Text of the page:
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Our planning department: whom do they serve?

Original post made by observer on Aug 14, 2007

Our planning department not only evaluates projects, it collects the fees from project applicants. The result is that planning staff, understandably, often seem to feel that they are working to serve the applicants rather than the needs of the city at large. Because staff analyses and recommendations are often heavily biased in favor of the applicants, the planning commission and city council may make decisions that are not in the best interests of our city.

I don't know how other cities handle planning department funding, but seems to me that the collecting fee function needs to be as separate as possible from the planning function. Otherwise, there is a serious conflict of interest.

Comments (8)

Posted by sick of it, a resident of Menlo Park: Central Menlo Park
on Aug 16, 2007 at 7:02 am

What is the point of this blog entry? Instead of trying to start an effort to anonymously trash essential city services, why don't you write a coherent letter to the editor and sign your name?


Posted by observer, a resident of Menlo Park: Downtown
on Aug 16, 2007 at 9:49 am

How does the post "trash city services?" It asks what people think about the current system.

I observed last Monday's Planning Commission meeting in which a developer's project was shepherded by a member of the planning staff and approved by the commissioners, who for the most part overlooked the objections of dozens of neighbors. The commissioners instead congratulated the developer on working so harmoniously with the staff.

The project in question was a single home, so overall the approval will not have a major impact on the city. But this is a pattern that has been repeated for years, as the planning staff bends over to take care of the folks with cash to the detriment of the true (but less visible) clients, the residents. The result: debacles like Derry.

I suppose no one else cares? This isn't an exciting or colorful issue, like the Park Theater or cupcake recipes.


Posted by Interested, a resident of Menlo Park: Felton Gables
on Aug 16, 2007 at 10:35 am

Count me among those who finds this issue more interesting (and thought-provoking) than cupcake recipes. Problem is, I can't come up with a viable alternative to the system already in place.

Over the years, City Hall -- probably in most cities -- has gone in the direction of being run much more like big business than a service organization. My understanding is that all costs to the planning department to review and process development applications are supposed to be recovered through the fees charged to the developers. As observer points out, that system may have some inherent flaws. But the alternative? The only one I can think of is that the planning department's budget would have to be dramatically increased to cover staff costs, and somehow I don't think that's going to happen in this economic climate.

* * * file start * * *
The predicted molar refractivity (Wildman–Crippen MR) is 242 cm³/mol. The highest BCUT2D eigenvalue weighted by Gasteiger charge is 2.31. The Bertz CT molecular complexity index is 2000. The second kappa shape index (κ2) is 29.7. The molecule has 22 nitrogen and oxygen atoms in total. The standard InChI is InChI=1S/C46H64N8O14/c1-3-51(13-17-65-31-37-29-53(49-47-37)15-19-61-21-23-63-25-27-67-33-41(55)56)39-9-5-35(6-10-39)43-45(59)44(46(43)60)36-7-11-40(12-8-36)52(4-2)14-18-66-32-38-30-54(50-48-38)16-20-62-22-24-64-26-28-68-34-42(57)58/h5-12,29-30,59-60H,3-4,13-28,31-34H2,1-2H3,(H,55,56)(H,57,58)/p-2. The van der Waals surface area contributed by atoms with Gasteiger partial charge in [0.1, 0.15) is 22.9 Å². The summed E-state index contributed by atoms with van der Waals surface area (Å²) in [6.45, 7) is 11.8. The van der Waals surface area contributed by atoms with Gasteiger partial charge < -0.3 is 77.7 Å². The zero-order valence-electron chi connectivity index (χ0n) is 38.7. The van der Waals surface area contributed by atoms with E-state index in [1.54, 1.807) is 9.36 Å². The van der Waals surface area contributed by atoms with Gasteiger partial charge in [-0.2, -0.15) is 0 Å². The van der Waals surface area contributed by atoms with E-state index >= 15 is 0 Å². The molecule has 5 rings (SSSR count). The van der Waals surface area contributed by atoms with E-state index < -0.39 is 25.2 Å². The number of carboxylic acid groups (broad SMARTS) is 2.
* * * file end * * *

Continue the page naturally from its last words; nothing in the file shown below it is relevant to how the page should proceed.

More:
I'd love to hear other people's ideas on how to address the conflict-of-interest dangers that observer points to.


Posted by Martin Engel, a resident of Menlo Park: Park Forest
on Aug 16, 2007 at 3:17 pm

It's good question; who does the Planning Department serve. Here are two paragraphs from another "Town Square" posting asking for a change of direction in Menlo Park. We all seem to be reading from the same song sheet here.

"It seems to me that due to the residual policies of the prior council majority, as well as the recent protracted interim absence of managerial leadership, the Council has not yet been able to fully assume its responsibilities for setting priorities and directions for the city. The long anticipated El Camino plan is a good example.

Since last December, the Administration/staff has not sought, or been receptive to new directions or guidance from the new city council. Thus, older, unpopular policies and practices remain as staff guidelines. The Council is thereupon required to debate and micro-manage staff actions and decisions case-by-case with which it and the residents of the city are continuously dissatisfied. Example: first 1906 El Camino, appealed, back to planning, etc.; now comes 1706 El Camino, followed by 1300 El Camino, then Bohannon Towers, each loaded with zoning exceptions, doomed to be endlessly debated and disagreed over."